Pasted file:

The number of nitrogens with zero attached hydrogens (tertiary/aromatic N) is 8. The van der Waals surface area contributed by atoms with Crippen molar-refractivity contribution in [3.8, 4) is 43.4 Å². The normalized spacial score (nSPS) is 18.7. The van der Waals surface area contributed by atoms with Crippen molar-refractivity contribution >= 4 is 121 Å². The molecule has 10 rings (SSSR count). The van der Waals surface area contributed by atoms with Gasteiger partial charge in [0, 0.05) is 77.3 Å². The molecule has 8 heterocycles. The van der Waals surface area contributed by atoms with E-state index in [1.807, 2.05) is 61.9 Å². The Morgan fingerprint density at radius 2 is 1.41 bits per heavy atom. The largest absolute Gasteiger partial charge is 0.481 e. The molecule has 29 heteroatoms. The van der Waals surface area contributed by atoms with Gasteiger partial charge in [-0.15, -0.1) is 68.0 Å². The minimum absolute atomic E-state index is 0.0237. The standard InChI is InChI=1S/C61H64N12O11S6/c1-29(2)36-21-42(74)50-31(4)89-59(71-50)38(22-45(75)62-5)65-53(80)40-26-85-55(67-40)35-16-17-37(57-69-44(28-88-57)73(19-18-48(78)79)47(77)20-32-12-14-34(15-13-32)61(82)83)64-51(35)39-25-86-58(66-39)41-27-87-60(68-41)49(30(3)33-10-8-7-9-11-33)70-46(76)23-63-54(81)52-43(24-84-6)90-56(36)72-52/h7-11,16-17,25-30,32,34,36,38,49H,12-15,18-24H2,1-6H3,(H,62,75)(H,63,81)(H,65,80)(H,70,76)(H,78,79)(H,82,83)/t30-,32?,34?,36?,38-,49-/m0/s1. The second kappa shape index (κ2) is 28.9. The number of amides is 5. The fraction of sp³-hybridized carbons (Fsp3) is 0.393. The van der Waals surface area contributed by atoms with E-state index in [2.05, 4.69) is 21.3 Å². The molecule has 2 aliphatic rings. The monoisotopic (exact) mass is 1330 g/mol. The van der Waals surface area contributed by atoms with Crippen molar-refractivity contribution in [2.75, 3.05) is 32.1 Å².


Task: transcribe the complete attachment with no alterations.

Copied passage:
The number of nitrogens with zero attached hydrogens (tertiary/aromatic N) is 8. The van der Waals surface area contributed by atoms with Crippen molar-refractivity contribution in [3.8, 4) is 43.4 Å². The normalized spacial score (nSPS) is 18.7. The van der Waals surface area contributed by atoms with Crippen molar-refractivity contribution >= 4 is 121 Å². The molecule has 10 rings (SSSR count). The van der Waals surface area contributed by atoms with Gasteiger partial charge in [0, 0.05) is 77.3 Å². The molecule has 8 heterocycles. The van der Waals surface area contributed by atoms with E-state index in [1.807, 2.05) is 61.9 Å². The Morgan fingerprint density at radius 2 is 1.41 bits per heavy atom. The largest absolute Gasteiger partial charge is 0.481 e. The molecule has 29 heteroatoms. The van der Waals surface area contributed by atoms with Gasteiger partial charge in [-0.15, -0.1) is 68.0 Å². The minimum absolute atomic E-state index is 0.0237. The standard InChI is InChI=1S/C61H64N12O11S6/c1-29(2)36-21-42(74)50-31(4)89-59(71-50)38(22-45(75)62-5)65-53(80)40-26-85-55(67-40)35-16-17-37(57-69-44(28-88-57)73(19-18-48(78)79)47(77)20-32-12-14-34(15-13-32)61(82)83)64-51(35)39-25-86-58(66-39)41-27-87-60(68-41)49(30(3)33-10-8-7-9-11-33)70-46(76)23-63-54(81)52-43(24-84-6)90-56(36)72-52/h7-11,16-17,25-30,32,34,36,38,49H,12-15,18-24H2,1-6H3,(H,62,75)(H,63,81)(H,65,80)(H,70,76)(H,78,79)(H,82,83)/t30-,32?,34?,36?,38-,49-/m0/s1. The second kappa shape index (κ2) is 28.9. The number of amides is 5. The fraction of sp³-hybridized carbons (Fsp3) is 0.393. The van der Waals surface area contributed by atoms with E-state index in [2.05, 4.69) is 21.3 Å². The molecule has 2 aliphatic rings. The monoisotopic (exact) mass is 1330 g/mol. The van der Waals surface area contributed by atoms with Crippen molar-refractivity contribution in [2.75, 3.05) is 32.1 Å².